Mike McGarry walks around his family's Dickerson farm, surveying the 170 evenly spaced rows of vines with stems producing the small, juicy grapes that he plans to turn into cabernet sauvignon, merlot, pinot grigio and chardonnay.
He plucks a red grape, rubs the dirt off and deposits it into his mouth. "It just oozes," he says.
A few rows down, he reaches the green grapes. He tries one that leaves a sour taste. "Complex," he declares as he spits out its thick skin.
McGarry is a lawyer, not a vintner, by trade. But three years ago, he and three of his brothers-in-law -- a State Department official, a retired Montgomery County Circuit Court judge and a lawyer -- decided to convert 92 acres of wheat and soybeans into what is now Montgomery's only commercial winery and vineyard. In two weeks, they will harvest their first grapes, ferment them and then age the wine in barrels for six months to a year. By April, they hope, the first bottles of Sugarloaf Mountain Vineyard wine, named for the mountain that abuts the property, will be sold.
"It's hard, hard work, but you feel great being out here," said McGarry, 62, a pair of pruning shears at his hip and a green John Deere cap shielding his face from the bright morning sun last week.
Virginia traditionally has been the region's wine country. Maryland has 16 wineries, compared with about 100 in Virginia, said Kevin Atticks, executive director of the Maryland Wineries Association. That's partly because affordable land is in such short supply, particularly in Montgomery.
And Maryland state law bans shipments directly to consumers. Montgomery's controls are even tighter: Wineries must sell to the county, which supplies restaurants and liquor stores.
While Virginia has aggressively marketed its wineries and provided them financial help, Maryland is only now starting to recognize winemaking as a viable agricultural enterprise, one that can replace tobacco and corn as a top crop, Atticks said.
This year, the legislature appropriated $100,000 for a task force to support wine marketing, education and research. State officials, acknowledging that the industry had the potential to create jobs and attract tourists, are also discussing ways to ease distribution restrictions.
Montgomery has two wineries that produce wine for sale but do not grow their grapes on site; Sugarloaf is the only commercial winery and vineyard that does both, Atticks said. By November, he expects Maryland to have 21 wineries. Right now, 250 acres of grapes are planted across the state. By next summer, Atticks anticipates 400.
"For agriculture to survive, they usually have to come up with some kind of industry that will be efficient and have high profitability," said Joe Fiola, a specialist in viticulture for the Maryland Cooperative Extension at the University of Maryland. "Grapes and wineries are very good for that."
It took a trip to Napa Valley in Northern California to persuade McGarry and his partners, Philip and Daniel O'Donoghue and their brother-in-law Jim McKenna, to get into the business. After visiting a friend's vineyard, they decided that the venture would be a good use of their land in northern Montgomery, which the O'Donoghues' parents bought in 1962.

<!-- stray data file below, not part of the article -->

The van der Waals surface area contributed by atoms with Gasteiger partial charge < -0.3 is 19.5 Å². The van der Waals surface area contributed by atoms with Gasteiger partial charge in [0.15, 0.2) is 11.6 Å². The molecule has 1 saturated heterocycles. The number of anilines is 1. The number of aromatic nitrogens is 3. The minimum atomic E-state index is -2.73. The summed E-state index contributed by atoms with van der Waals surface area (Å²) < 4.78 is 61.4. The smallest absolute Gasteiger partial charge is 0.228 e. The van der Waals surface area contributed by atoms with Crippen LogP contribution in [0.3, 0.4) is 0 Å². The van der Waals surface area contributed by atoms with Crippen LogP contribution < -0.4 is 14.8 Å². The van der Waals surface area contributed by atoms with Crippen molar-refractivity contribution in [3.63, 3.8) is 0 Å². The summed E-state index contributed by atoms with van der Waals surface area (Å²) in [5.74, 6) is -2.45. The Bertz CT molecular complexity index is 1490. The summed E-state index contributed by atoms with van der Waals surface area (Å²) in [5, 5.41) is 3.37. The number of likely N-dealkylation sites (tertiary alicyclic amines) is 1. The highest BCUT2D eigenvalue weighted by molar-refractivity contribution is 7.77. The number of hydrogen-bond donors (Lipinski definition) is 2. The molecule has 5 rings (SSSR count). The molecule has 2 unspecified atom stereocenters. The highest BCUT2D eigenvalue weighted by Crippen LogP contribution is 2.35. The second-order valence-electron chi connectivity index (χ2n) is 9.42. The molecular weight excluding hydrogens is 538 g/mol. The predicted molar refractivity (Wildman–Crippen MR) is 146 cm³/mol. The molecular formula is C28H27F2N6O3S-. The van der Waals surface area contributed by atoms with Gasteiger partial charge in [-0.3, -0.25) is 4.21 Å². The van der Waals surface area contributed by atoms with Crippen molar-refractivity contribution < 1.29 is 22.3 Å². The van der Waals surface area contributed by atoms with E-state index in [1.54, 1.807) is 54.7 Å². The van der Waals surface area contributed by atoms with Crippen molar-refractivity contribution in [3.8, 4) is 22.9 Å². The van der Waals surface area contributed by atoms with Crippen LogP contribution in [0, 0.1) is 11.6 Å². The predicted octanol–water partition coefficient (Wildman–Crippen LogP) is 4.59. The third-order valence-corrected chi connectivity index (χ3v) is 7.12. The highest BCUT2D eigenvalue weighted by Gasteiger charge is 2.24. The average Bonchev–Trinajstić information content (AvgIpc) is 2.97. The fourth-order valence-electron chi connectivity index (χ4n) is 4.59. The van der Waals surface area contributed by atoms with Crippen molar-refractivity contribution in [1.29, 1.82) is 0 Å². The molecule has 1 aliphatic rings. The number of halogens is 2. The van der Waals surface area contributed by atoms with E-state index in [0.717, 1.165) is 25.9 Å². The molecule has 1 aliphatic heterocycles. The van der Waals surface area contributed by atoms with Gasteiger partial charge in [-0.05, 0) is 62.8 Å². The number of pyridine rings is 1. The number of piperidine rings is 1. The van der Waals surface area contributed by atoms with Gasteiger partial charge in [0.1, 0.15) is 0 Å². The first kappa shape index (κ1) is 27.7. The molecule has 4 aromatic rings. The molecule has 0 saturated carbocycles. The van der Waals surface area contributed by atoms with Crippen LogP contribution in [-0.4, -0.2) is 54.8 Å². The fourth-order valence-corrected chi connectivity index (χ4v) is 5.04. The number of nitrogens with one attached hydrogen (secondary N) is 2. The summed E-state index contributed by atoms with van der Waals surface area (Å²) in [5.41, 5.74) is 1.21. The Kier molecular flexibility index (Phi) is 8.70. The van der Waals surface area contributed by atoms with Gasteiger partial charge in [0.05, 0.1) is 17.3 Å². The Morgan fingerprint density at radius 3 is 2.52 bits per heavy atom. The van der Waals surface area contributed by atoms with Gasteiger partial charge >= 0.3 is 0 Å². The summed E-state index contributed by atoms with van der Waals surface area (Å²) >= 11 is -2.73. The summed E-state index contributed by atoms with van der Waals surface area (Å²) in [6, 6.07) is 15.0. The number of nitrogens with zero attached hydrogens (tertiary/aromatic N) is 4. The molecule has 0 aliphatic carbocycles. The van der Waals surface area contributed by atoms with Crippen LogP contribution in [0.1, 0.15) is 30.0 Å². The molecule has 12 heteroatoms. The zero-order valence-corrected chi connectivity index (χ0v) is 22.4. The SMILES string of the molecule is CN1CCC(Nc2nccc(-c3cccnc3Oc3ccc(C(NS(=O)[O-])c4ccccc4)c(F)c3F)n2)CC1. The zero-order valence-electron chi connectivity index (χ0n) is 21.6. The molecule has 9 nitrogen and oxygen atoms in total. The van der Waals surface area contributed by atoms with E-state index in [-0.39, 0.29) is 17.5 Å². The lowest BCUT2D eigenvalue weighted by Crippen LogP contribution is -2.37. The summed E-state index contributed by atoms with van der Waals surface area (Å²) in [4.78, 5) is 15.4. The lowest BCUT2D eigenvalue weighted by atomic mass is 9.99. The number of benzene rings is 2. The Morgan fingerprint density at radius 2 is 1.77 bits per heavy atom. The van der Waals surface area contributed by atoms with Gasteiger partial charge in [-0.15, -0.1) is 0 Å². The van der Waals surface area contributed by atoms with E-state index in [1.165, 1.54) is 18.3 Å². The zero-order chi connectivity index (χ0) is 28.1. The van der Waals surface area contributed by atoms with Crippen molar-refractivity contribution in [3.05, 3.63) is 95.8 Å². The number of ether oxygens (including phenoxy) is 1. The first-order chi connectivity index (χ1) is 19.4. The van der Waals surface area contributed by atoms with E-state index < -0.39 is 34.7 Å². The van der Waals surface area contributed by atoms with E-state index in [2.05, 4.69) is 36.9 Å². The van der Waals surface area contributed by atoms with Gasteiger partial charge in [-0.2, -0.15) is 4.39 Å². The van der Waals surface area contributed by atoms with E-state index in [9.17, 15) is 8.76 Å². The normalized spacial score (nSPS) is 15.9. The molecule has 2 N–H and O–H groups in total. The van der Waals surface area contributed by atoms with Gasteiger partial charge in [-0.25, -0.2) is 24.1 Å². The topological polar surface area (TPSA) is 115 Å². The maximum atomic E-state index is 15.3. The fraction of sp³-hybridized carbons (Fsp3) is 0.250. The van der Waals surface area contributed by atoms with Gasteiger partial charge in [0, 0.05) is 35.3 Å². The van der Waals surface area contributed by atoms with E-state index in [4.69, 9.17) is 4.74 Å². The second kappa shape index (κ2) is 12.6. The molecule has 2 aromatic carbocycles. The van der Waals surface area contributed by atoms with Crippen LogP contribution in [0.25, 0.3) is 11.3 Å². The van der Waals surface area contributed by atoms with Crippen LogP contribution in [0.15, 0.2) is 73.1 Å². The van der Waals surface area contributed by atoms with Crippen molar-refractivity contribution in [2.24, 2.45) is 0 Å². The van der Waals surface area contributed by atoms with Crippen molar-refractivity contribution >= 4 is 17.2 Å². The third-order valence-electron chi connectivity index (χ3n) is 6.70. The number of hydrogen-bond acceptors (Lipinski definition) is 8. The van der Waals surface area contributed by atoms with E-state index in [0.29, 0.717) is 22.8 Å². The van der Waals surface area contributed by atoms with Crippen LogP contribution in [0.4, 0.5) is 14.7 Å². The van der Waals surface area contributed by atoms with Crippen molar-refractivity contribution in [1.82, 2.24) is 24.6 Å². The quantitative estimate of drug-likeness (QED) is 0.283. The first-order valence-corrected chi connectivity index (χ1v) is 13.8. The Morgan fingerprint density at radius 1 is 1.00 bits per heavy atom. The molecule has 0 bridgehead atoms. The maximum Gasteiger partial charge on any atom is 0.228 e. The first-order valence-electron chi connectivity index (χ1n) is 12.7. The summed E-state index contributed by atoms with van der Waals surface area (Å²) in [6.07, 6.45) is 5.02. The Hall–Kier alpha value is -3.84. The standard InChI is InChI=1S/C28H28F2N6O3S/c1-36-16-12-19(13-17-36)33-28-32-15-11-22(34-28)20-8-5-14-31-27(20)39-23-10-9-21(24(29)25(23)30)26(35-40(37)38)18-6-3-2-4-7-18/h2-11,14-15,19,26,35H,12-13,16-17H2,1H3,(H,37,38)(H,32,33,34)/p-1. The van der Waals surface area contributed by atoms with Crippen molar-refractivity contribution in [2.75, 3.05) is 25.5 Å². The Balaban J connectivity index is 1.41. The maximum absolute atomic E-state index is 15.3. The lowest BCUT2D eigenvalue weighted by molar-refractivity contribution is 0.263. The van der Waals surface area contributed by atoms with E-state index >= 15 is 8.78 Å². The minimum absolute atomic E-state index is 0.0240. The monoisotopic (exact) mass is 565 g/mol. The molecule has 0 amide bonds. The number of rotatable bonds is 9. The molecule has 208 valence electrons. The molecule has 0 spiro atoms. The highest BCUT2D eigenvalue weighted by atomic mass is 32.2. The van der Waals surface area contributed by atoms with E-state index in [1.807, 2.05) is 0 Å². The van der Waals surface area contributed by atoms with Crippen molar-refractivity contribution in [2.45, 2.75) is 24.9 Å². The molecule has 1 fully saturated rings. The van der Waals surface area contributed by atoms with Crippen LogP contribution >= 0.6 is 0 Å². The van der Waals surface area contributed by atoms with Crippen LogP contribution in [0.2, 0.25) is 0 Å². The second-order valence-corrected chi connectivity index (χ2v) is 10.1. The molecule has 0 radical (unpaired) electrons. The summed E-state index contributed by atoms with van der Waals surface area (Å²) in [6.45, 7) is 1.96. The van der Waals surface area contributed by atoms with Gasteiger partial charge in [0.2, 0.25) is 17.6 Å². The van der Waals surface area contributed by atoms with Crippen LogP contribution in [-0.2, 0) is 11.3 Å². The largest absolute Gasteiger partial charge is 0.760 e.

Although the traditional crops on the farm weren't bringing in enough money, the O'Donoghue brothers and their two sisters -- one married to McGarry, the other to McKenna -- didn't want to sell to developers.
"We hated the idea of doing that," McKenna said. "We love the notion of keeping green space, and we wanted to do something with it."
Of course, Napa is Napa and Maryland is Maryland.
"Makes a big difference," said McGarry, who lives in Chevy Chase and is retiring as a partner in the D.C. office of Winston & Strawn, a Chicago law firm.
The difference is that California is warm and dry, with winters that aren't cold and summers that aren't rainy, making for a grape-friendly climate.
McGarry and his partners needed some expertise.
"I've got to admit. I really knew very little about wine when we started this venture," said Daniel O'Donoghue, 66, a real estate portfolio manager for the State Department.
So they hired a consultant, viticulturalist Lucie Morton, who lives in Virginia. And they imported a California vineyard manager, Carl DiManno. He came with impressive credentials, including a master's degree in oenology from the University of California at Davis -- the "Harvard or Yale of winemaking," McGarry said.
The two convinced the partners that they could work around Maryland's wet summers with the right vines. It turns out that the Bordeaux region of France is rainy, too, Morton said.
They selected 19,000 certified French clones of the five Bordeaux grapes -- cabernet sauvignon, cabernet franc, merlot, malbec and petit verdot -- and two white varieties -- chardonnay and pinot grigio. "Those are big decisions," McGarry said. "It's like a chess game."
They bought the vines in 2003 at a nursery in Northern California and let them grow there for 18 months before shipping them to Dickerson. They planted them, by hand, over 10 acres in April 2004, placing them 40 inches apart, much closer than they would have been in California. The purpose, McGarry said, is to "stress" them, or have them compete with one another. If the vines have to work harder to survive, he said, they will produce better grapes.
Then they pulled together about $1.5 million to build storage for 470 barrels, a fermentation area and a tasting room with glass walls, all still under construction.
"It looks like a real vineyard," Morton said. "It doesn't look like a ratty, young vineyard trying to be established."
Now, all they have to do is wait for the grapes to ripen.
"I don't know if a bunch of Irishmen can make wine," McKenna said. "We're doing the best we can."